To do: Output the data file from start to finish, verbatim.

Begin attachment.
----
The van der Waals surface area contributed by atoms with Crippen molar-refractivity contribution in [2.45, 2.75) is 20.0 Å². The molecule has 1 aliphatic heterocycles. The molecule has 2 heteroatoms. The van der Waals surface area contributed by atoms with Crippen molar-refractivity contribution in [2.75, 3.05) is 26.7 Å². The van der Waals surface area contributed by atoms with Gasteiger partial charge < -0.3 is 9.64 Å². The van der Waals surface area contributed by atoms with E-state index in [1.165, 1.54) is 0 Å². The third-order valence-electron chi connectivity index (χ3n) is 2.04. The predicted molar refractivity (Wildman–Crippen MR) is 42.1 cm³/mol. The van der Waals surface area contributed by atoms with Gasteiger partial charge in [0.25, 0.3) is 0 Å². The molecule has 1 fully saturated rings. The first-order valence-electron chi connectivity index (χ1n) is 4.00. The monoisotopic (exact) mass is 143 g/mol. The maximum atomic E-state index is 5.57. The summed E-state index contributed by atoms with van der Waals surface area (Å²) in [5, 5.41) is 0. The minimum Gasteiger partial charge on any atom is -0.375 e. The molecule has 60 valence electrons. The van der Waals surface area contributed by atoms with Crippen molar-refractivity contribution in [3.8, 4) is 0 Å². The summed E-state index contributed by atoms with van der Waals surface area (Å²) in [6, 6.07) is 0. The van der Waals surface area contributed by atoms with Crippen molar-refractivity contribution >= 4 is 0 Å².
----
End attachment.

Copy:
The van der Waals surface area contributed by atoms with Crippen molar-refractivity contribution in [2.45, 2.75) is 20.0 Å². The molecule has 1 aliphatic heterocycles. The molecule has 2 heteroatoms. The van der Waals surface area contributed by atoms with Crippen molar-refractivity contribution in [2.75, 3.05) is 26.7 Å². The van der Waals surface area contributed by atoms with Gasteiger partial charge < -0.3 is 9.64 Å². The van der Waals surface area contributed by atoms with E-state index in [1.165, 1.54) is 0 Å². The third-order valence-electron chi connectivity index (χ3n) is 2.04. The predicted molar refractivity (Wildman–Crippen MR) is 42.1 cm³/mol. The van der Waals surface area contributed by atoms with Gasteiger partial charge in [0.25, 0.3) is 0 Å². The molecule has 1 fully saturated rings. The first-order valence-electron chi connectivity index (χ1n) is 4.00. The monoisotopic (exact) mass is 143 g/mol. The maximum atomic E-state index is 5.57. The summed E-state index contributed by atoms with van der Waals surface area (Å²) in [5, 5.41) is 0. The minimum Gasteiger partial charge on any atom is -0.375 e. The molecule has 60 valence electrons. The van der Waals surface area contributed by atoms with Crippen molar-refractivity contribution in [3.8, 4) is 0 Å². The summed E-state index contributed by atoms with van der Waals surface area (Å²) in [6, 6.07) is 0. The van der Waals surface area contributed by atoms with Crippen molar-refractivity contribution >= 4 is 0 Å².